On June 14, 2011, correctional officers were transporting Roy and another inmate in a police van from a doctor's appointment back to the Center when their van was cut off by another vehicle. That van abruptly stopped in front of the van carrying Roy, causing the driver of Roy's van to slam on the breaks. Roy, who was not wearing a seatbelt at the time, flew off his seat and crashed into the metal divider between the front and rear of the van. The transporting officers noticed that Roy may have suffered an injury and returned to the Center shortly thereafter.

The van carrying Roy arrived at the Center approximately 10 minutes after the incident. Officer Marcus Tatum evaluated Roy on arrival, cleaned and bandaged a laceration on Roy's head, and suggested that Roy go to the hospital for stitches. Officers then transported Roy to Provena St. Mary's Hospital, where Roy had an x-ray, a CT scan, and an MRI. Doctors discovered that Roy fractured a vertebra in the crash, and Roy underwent fusion surgery on his back two days later.

As a result of the incident, Roy filed suit against the County of Kankakee and the Kankakee County Sheriff's Office on September 28, 2011. He alleged constitutional violations and a claim for willful and wanton conduct under Illinois state law. On December 5, 2011, Roy amended his complaint and added his wife Debra as a plaintiff; she alleged a loss of consortium under both federal and state law. The magistrate judge set March 9, 2012, as the deadline for adding parties; no other additional parties or claims were added by that date.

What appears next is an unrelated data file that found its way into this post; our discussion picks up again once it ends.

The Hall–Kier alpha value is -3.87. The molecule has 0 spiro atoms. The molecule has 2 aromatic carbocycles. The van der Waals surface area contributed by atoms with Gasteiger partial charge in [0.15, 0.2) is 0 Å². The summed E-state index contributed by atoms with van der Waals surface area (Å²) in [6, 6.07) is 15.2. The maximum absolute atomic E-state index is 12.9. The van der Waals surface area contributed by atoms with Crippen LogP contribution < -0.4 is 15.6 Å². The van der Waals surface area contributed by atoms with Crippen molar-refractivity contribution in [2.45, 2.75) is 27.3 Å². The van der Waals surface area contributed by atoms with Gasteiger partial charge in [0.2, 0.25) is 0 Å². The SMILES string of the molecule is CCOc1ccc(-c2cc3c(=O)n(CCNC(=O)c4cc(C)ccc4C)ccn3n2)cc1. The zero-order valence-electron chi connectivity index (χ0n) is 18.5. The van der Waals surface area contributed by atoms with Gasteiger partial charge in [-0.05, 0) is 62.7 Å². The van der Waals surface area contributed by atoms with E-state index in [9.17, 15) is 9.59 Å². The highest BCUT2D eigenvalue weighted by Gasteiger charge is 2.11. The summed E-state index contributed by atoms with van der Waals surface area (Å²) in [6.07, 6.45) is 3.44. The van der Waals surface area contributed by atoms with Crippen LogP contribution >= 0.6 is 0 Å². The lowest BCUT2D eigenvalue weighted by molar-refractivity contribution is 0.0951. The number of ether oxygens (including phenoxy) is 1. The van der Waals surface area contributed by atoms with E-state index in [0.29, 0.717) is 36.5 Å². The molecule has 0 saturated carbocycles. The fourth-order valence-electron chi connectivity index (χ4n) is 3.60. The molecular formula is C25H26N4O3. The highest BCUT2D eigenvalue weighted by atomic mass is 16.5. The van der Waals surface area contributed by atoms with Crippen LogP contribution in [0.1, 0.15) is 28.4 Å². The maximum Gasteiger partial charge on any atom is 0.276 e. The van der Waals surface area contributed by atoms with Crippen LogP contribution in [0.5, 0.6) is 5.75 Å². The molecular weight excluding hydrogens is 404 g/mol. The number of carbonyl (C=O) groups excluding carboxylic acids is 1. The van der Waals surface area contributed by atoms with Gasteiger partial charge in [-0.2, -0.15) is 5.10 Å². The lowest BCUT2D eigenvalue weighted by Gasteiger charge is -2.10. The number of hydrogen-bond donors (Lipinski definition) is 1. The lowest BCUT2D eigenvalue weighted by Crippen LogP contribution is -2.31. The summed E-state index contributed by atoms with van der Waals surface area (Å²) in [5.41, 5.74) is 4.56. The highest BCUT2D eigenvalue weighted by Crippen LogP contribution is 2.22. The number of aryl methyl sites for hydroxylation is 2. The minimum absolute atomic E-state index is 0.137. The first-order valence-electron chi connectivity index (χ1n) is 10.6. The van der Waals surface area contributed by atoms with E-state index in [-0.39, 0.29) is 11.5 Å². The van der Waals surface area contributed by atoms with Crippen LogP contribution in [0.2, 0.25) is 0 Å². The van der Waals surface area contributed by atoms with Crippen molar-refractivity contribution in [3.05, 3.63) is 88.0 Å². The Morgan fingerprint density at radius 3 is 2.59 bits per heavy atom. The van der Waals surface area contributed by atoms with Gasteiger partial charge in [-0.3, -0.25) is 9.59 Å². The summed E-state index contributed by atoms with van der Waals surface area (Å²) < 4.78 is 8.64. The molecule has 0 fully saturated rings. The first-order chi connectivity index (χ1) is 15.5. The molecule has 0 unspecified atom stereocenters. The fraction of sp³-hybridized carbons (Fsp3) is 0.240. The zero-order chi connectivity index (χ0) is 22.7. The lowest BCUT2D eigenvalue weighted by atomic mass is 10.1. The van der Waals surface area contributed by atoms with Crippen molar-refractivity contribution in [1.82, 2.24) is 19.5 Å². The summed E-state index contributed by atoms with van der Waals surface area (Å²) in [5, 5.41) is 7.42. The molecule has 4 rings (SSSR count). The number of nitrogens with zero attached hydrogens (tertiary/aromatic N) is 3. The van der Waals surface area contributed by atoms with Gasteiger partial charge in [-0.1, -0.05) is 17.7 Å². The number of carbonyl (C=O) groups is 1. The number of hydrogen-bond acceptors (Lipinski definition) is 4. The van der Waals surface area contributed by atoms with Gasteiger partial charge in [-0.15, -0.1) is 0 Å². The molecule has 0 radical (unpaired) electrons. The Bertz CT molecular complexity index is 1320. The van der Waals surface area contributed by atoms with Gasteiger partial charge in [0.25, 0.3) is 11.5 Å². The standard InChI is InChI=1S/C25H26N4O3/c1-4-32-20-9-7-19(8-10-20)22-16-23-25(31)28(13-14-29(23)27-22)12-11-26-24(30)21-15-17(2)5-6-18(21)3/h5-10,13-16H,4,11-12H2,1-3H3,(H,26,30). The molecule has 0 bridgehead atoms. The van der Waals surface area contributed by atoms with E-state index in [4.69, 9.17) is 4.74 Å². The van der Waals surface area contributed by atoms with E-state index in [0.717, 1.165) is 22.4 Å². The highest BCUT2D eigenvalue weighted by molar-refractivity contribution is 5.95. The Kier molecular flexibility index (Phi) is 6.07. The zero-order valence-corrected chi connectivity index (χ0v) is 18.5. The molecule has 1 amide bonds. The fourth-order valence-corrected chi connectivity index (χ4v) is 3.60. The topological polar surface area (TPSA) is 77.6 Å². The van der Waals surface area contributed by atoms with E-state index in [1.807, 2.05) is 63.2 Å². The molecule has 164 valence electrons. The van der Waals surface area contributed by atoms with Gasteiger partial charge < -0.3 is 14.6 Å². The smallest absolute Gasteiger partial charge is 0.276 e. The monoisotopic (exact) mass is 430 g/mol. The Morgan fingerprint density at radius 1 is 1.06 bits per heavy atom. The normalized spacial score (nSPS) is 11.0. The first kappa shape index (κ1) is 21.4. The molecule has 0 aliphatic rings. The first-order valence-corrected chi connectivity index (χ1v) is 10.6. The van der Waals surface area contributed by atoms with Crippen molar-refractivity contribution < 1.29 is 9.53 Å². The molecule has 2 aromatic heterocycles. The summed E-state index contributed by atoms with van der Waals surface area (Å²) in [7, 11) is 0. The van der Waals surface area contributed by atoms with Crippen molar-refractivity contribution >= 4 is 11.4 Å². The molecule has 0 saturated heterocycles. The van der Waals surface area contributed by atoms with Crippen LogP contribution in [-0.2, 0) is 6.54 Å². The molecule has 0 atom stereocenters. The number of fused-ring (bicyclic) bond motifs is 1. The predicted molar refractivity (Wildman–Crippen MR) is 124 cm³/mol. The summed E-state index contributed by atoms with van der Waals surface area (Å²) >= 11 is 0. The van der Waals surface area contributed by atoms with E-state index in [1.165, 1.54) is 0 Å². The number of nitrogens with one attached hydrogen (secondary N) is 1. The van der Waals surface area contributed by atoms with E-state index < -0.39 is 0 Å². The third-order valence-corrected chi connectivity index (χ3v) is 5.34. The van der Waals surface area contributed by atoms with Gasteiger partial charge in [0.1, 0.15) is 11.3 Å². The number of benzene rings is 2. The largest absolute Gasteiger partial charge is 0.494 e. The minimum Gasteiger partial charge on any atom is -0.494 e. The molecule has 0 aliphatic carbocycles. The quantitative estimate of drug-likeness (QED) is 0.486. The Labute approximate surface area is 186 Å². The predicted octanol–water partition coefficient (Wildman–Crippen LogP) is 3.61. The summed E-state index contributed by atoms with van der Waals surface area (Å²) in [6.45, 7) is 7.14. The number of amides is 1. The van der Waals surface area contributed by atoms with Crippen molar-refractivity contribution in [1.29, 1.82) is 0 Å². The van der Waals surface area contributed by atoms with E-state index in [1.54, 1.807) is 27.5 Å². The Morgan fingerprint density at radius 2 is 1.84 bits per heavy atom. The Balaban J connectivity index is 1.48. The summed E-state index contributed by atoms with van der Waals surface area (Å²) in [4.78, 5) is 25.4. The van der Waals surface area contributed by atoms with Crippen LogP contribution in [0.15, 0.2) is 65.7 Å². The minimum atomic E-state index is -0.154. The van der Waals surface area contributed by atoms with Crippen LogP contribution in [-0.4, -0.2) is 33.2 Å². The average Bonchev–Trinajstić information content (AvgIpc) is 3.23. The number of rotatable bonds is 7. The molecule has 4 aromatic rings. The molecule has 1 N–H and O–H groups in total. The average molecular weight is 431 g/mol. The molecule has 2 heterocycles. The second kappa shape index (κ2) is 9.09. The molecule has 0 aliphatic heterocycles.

The Defendants filed a motion to dismiss Debra's federal loss of consortium claim, which the district court granted on July 25, 2012. On September 6, 2012, the County filed its answer to the amended complaint and an affirmative defense based on the PLRA, claiming that Roy failed to exhaust administrative grievance procedures as required. See42 U.S.C. § 1997e(a). The Sheriff's Office filed a motion for leave to file the same affirmative defense; the Flukers objected and also moved to strike the County's answer and affirmative defense. Alternatively, the Flukers asked for leave to file a second amended complaint to name additional parties.